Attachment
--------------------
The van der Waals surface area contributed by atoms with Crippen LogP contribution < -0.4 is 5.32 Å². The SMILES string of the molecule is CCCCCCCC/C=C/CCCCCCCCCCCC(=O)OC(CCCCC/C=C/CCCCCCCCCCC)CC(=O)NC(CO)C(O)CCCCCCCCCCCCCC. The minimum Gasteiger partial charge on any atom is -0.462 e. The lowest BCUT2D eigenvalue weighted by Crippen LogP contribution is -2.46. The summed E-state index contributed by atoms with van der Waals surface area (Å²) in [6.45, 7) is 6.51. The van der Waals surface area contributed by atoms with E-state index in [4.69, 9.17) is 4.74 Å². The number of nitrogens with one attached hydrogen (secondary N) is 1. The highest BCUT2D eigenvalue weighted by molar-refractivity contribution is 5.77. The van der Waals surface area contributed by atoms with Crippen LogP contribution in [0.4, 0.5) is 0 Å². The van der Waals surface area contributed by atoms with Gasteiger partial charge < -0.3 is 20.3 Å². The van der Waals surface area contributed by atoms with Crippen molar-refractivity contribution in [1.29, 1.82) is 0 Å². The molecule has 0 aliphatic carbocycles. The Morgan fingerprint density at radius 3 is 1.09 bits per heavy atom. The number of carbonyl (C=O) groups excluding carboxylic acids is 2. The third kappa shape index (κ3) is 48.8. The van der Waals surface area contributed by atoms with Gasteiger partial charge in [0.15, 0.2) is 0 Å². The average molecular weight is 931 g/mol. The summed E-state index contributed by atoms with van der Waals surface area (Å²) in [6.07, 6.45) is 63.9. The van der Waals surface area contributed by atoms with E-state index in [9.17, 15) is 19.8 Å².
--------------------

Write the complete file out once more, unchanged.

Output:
The van der Waals surface area contributed by atoms with Crippen LogP contribution < -0.4 is 5.32 Å². The SMILES string of the molecule is CCCCCCCC/C=C/CCCCCCCCCCCC(=O)OC(CCCCC/C=C/CCCCCCCCCCC)CC(=O)NC(CO)C(O)CCCCCCCCCCCCCC. The minimum Gasteiger partial charge on any atom is -0.462 e. The lowest BCUT2D eigenvalue weighted by Crippen LogP contribution is -2.46. The summed E-state index contributed by atoms with van der Waals surface area (Å²) in [6.45, 7) is 6.51. The van der Waals surface area contributed by atoms with E-state index in [4.69, 9.17) is 4.74 Å². The number of nitrogens with one attached hydrogen (secondary N) is 1. The highest BCUT2D eigenvalue weighted by molar-refractivity contribution is 5.77. The van der Waals surface area contributed by atoms with Crippen LogP contribution in [0.4, 0.5) is 0 Å². The van der Waals surface area contributed by atoms with Gasteiger partial charge < -0.3 is 20.3 Å². The van der Waals surface area contributed by atoms with Crippen molar-refractivity contribution in [1.29, 1.82) is 0 Å². The molecule has 0 aliphatic carbocycles. The Morgan fingerprint density at radius 3 is 1.09 bits per heavy atom. The number of carbonyl (C=O) groups excluding carboxylic acids is 2. The third kappa shape index (κ3) is 48.8. The van der Waals surface area contributed by atoms with Gasteiger partial charge in [0.15, 0.2) is 0 Å². The average molecular weight is 931 g/mol. The summed E-state index contributed by atoms with van der Waals surface area (Å²) in [6.07, 6.45) is 63.9. The van der Waals surface area contributed by atoms with E-state index in [9.17, 15) is 19.8 Å².